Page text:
Slams place major pressure on players

Former world No. 5 Daniela Hantuchova said it took her two or three weeks to regroup physically and mentally after reaching the semi-finals of the Australian Open in 2008.
Former world No. 5 Daniela Hantuchova said it took her two or three weeks to regroup physically and mentally after reaching the semi-finals of the Australian Open in 2008.ST PHOTO: JONATHAN CHOO

Progressing deep into the second week needs immense mental strength, says Hantuchova

As the first of 38 maiden Grand Slam women's singles semi-finalists over the past decade, Daniela Hantuchova knows all about the nerves that come with reaching the last four of a major.

Only 10 have progressed to the title decider and, the Slovakian, who retired last year, was not one of them despite leading 6-0, 2-0 against Ana Ivanovic at the 2008 Australian Open.

Ten years have since passed, but the memory of that day remains clear in her mind, as it took her "a very long time to get over".

"I was so super nervous... it's a completely different experience from any other tournament and I remember talking to my coach three or four times about the match because I wanted to make sure I was as prepared as possible," the ninth seed in 2008 told The Straits Times.

"Things probably went too good too fast and I was not mentally ready to actually believe that I could be in the final."

A 39th woman will play in her first Grand Slam semi-final next week at the Australian Open as nobody in world No. 4 Elina Svitolina's section of the draw has gone so far after Venus Williams, Sloane Stephens, Ekaterina Makarova and Peng Shuai crashed out in the first round.

And Hantuchova's advice for the semi-final debutante is: "Just enjoy the moment and appreciate that you're among the top four best players on this incredible occasion... and don't think too much about the results."

SELF-DOUBT

Things probably went too good too fast and I was not mentally ready to actually believe that I could be in the final.

DANIELA HANTUCHOVA, reflecting on her loss to Ana Ivanovic in their 2008 Australian Open semi-final, despite leading 6-0, 2-0.

CHANNEL YOUR INNER STRENGTH

Enjoy the moment and appreciate that you're among the top four best players on this incredible occasion... and don't think too much about the results.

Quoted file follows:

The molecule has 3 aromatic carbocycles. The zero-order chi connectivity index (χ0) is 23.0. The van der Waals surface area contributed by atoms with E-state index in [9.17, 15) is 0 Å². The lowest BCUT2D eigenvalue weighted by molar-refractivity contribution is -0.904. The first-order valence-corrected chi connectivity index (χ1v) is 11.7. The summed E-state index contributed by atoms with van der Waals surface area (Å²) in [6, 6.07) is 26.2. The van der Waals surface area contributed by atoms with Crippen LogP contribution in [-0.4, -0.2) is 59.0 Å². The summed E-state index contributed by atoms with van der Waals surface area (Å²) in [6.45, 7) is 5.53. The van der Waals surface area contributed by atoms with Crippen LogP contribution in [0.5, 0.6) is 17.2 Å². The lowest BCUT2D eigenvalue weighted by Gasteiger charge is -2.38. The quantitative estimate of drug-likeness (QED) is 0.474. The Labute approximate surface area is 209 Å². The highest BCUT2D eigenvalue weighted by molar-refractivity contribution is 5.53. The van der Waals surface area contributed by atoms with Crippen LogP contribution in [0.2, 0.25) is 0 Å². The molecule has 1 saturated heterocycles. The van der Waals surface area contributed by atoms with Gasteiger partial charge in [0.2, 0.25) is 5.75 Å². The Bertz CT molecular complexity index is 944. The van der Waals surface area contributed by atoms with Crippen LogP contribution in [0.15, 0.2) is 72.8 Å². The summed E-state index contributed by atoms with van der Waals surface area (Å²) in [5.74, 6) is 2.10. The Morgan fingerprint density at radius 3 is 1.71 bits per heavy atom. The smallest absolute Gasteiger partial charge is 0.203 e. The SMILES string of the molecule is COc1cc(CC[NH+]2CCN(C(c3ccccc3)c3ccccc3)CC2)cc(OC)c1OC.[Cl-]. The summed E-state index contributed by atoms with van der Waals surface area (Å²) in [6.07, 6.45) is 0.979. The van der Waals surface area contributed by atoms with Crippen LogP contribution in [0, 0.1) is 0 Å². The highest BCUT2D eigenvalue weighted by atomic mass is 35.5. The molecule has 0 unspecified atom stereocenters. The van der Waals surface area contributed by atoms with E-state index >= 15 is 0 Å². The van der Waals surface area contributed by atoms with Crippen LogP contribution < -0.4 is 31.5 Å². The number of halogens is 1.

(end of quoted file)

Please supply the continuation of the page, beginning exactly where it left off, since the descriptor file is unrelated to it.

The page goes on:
HANTUCHOVA, offering advice to the semi-final debutante who will progress from Elina Svitolina's section of the draw in Melbourne this year.

The former world No. 5 is in town as a pundit for the Fox Sports Asia commentary team, which recently announced an extension of its long-term broadcast partnership with Tennis Australia for the Australian Open.

Reflecting on how she was overwhelmed by the enormity of the occasion 10 years ago in her 29th Major appearance, she said: "I was putting so much pressure on myself trying to be perfect, which we know doesn't exist.

"Just too much focus on the results instead of enjoying being on the centre court and not worrying as much about the results.

"Of course it's hard to do because you put so much effort and so much work in but (I wish I had) just been able to appreciate it a little bit more."

Elaborating on the difficulty of making deep runs at Grand Slam events, the 34-year-old noted that the immense mental strength required is "nothing like any other tournament".

She added: "I won Indian Wells twice (in 2002 and 2007) but being in the semis in Melbourne was totally different - it took me about two to three weeks to recover because it takes so much energy and effort that people don't see.

"You have to compete not only physically but also mentally."

Melbourne Park was also the site of one of her greatest victories when she defeated defending champion Serena Williams 6-1, 7-6 (7-5) in the third round in 2006.

It was Hantuchova's only win in 10 meetings with the American.

"That was a fantastic experience for me and one that I will remember but there were many other occasions where she proved to me why she's No. 1," said Hantuchova of the 23-time Major singles champion.

"Her serve really always got her out of trouble.

"If I close my eyes, I can still remember all the aces that she used to hit on the break points. She was just a privilege to play against because she brings out the best in you when you play against her - that's what you've got to do (to have a chance)."

A version of this article appeared in the print edition of The Straits Times on January 20, 2018, with the headline 'Slams place major pressure on players'. Print Edition | Subscribe